Self cleaning windows also save energy and cut glare

Smart windows developed by University College London (UCL) with support from the Engineering and Physical Sciences Research Council (EPSRC) could cut window cleaning costs in tall buildings while reducing heating bills and boosting worker productivity.

The windows are said to incorporate nanostructures engraved into the glass that trap air, meaning that only a small amount of water comes into contact with the surface. The water, thus, forms spherical droplets that quickly roll over the surface washing away dirt, dust and other contaminants.

The glass is coated with a 5 to 10nm film of vanadium dioxide which during cold periods stops thermal radiation escaping, preventing heat loss; during hot periods it prevents infrared radiation from the sun entering the building.

The design of the nanostructures also cuts the amount of light reflected internally in a room to less than 5% – compared with the 20 to 30% achieved by other prototype vanadium dioxide coated, energy saving windows. This reduction in glare is claimed to provide a boost to occupant comfort.

UCLs Dr Ioannis Papakonstantinou said: “This is the first time that a nanostructure has been combined with a thermochromic coating. The bio-inspired nanostructure amplifies the thermochromics properties of the coating and the net result is a self-cleaning, highly performing smart window.”

The UCL team calculate that the windows could result in a reduction in heating bills of up to 40%, with the precise amount in any particular case depending on the exact latitude of the building where they are incorporated. Windows made of the smart glass could be especially well-suited to use in high-rise office buildings.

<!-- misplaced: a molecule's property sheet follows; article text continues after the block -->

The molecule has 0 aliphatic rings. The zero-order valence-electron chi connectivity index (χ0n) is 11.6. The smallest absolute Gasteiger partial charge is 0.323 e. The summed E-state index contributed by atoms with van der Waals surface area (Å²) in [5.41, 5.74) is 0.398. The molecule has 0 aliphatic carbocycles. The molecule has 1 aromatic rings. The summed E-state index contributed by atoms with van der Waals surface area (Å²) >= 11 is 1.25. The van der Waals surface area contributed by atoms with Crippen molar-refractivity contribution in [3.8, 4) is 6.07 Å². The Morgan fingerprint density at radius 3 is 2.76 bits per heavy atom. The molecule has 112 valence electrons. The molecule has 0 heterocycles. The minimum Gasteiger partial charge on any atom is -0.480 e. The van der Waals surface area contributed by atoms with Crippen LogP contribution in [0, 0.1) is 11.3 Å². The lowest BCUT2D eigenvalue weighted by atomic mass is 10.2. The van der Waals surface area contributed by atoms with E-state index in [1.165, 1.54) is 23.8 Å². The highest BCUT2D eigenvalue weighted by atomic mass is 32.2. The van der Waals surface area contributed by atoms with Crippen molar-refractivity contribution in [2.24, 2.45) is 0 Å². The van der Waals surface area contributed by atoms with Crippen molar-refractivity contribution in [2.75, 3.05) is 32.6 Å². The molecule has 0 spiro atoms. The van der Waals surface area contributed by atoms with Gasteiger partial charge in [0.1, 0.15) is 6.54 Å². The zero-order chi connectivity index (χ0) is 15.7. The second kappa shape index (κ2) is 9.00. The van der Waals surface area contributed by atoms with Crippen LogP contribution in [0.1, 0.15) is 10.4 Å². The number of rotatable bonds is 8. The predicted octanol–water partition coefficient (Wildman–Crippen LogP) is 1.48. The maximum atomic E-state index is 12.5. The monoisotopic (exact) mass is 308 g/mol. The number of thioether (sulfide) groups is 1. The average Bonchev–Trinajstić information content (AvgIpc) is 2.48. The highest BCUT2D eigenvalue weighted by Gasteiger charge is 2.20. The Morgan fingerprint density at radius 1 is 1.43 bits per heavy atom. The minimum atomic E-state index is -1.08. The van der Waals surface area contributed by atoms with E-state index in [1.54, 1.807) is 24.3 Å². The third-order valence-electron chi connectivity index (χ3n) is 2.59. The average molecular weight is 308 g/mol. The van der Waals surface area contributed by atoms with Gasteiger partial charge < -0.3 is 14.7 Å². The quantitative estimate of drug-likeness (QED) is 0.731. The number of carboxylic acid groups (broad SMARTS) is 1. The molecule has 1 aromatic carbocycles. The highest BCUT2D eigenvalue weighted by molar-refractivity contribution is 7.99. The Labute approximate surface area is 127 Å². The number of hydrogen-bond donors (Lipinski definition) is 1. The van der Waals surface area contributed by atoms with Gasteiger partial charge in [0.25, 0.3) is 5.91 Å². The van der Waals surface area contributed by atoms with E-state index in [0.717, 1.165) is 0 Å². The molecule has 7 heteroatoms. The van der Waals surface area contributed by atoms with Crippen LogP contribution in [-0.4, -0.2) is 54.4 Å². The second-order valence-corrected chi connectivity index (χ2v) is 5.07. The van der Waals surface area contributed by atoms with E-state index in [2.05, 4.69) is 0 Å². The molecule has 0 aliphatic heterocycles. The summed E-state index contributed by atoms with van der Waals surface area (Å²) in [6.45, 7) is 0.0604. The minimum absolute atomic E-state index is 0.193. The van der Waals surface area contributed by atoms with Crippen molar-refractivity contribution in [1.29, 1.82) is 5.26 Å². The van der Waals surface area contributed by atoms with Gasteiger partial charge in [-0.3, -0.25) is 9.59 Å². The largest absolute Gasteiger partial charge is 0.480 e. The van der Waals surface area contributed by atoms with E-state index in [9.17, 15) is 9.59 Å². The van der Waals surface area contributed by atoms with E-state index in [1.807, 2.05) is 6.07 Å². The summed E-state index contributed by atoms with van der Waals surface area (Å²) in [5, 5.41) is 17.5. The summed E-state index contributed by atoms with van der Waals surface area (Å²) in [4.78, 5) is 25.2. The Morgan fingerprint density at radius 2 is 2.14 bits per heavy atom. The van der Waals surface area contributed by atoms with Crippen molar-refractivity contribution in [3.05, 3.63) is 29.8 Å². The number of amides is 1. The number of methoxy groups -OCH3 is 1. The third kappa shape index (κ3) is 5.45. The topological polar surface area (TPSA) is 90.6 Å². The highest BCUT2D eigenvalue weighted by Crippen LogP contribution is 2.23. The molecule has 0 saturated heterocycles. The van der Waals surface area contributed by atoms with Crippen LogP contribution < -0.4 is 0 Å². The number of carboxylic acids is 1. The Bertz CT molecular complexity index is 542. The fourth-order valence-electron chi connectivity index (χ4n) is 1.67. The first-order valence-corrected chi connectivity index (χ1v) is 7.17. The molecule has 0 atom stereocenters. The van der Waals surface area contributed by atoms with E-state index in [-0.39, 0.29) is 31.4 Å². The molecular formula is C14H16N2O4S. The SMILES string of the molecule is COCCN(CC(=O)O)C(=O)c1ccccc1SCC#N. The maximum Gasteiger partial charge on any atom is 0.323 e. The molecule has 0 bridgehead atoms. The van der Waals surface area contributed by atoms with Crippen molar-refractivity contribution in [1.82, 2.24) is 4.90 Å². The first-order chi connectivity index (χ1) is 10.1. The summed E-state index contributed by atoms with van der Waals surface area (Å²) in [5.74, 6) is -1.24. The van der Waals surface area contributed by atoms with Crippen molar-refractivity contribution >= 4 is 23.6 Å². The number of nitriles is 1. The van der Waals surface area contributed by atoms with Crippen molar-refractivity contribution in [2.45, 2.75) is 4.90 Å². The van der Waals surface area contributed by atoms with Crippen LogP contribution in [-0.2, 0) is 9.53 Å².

Dr Papakonstantinou explained: “It’s currently estimated that, because of the obvious difficulties involved, the cost of cleaning a skyscraper’s windows in its first five years is the same as the original cost of installing them. Our glass could drastically cut this expenditure, quite apart from the appeal of lower energy bills and improved occupant productivity thanks to less glare. As the trend in architecture continues towards the inclusion of more glass, it’s vital that windows are as low-maintenance as possible.”

Discussions are now under way with UK glass manufacturers with a view to driving this concept towards commercialisation. The key is to develop ways of scaling up the nano-manufacturing methods that the UCL team have developed to produce the glass, as well as scaling up the vanadium dioxide coating process.

Dr Papakonstantinou says: “We also hope to develop a ‘smart’ film that incorporates our nanostructures and can easily be added to conventional domestic, office, factory and other windows on a DIY basis.”

Tom Austin-Morgan

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